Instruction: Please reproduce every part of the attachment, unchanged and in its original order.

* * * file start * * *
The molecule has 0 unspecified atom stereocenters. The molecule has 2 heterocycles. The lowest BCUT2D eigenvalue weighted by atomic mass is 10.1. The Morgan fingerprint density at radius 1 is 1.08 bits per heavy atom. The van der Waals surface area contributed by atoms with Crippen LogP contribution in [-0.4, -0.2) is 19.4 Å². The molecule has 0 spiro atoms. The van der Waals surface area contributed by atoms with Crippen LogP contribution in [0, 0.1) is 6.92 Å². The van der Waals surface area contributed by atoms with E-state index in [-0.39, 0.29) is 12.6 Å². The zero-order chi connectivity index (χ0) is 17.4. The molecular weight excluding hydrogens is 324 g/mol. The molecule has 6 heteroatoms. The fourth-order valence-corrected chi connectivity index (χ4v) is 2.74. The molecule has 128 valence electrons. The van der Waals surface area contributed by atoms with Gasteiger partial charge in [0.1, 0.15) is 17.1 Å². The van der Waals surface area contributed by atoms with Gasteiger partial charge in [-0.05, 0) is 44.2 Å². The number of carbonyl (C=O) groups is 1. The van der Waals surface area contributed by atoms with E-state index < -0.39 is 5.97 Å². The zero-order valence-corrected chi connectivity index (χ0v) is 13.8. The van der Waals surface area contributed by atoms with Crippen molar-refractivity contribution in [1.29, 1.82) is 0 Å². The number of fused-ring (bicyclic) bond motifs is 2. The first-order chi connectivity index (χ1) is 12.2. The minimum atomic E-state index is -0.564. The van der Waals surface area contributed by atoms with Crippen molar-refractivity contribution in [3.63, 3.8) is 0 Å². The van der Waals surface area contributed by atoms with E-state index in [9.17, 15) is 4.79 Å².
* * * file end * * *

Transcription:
The molecule has 0 unspecified atom stereocenters. The molecule has 2 heterocycles. The lowest BCUT2D eigenvalue weighted by atomic mass is 10.1. The Morgan fingerprint density at radius 1 is 1.08 bits per heavy atom. The van der Waals surface area contributed by atoms with Crippen LogP contribution in [-0.4, -0.2) is 19.4 Å². The molecule has 0 spiro atoms. The van der Waals surface area contributed by atoms with Crippen LogP contribution in [0, 0.1) is 6.92 Å². The van der Waals surface area contributed by atoms with E-state index in [-0.39, 0.29) is 12.6 Å². The zero-order chi connectivity index (χ0) is 17.4. The molecular weight excluding hydrogens is 324 g/mol. The molecule has 6 heteroatoms. The fourth-order valence-corrected chi connectivity index (χ4v) is 2.74. The molecule has 128 valence electrons. The van der Waals surface area contributed by atoms with Gasteiger partial charge in [0.1, 0.15) is 17.1 Å². The van der Waals surface area contributed by atoms with Gasteiger partial charge in [-0.05, 0) is 44.2 Å². The number of carbonyl (C=O) groups is 1. The van der Waals surface area contributed by atoms with E-state index < -0.39 is 5.97 Å². The zero-order valence-corrected chi connectivity index (χ0v) is 13.8. The van der Waals surface area contributed by atoms with Crippen molar-refractivity contribution in [1.29, 1.82) is 0 Å². The number of fused-ring (bicyclic) bond motifs is 2. The first-order chi connectivity index (χ1) is 12.2. The minimum atomic E-state index is -0.564. The van der Waals surface area contributed by atoms with Crippen molar-refractivity contribution in [3.63, 3.8) is 0 Å². The van der Waals surface area contributed by atoms with E-state index in [9.17, 15) is 4.79 Å².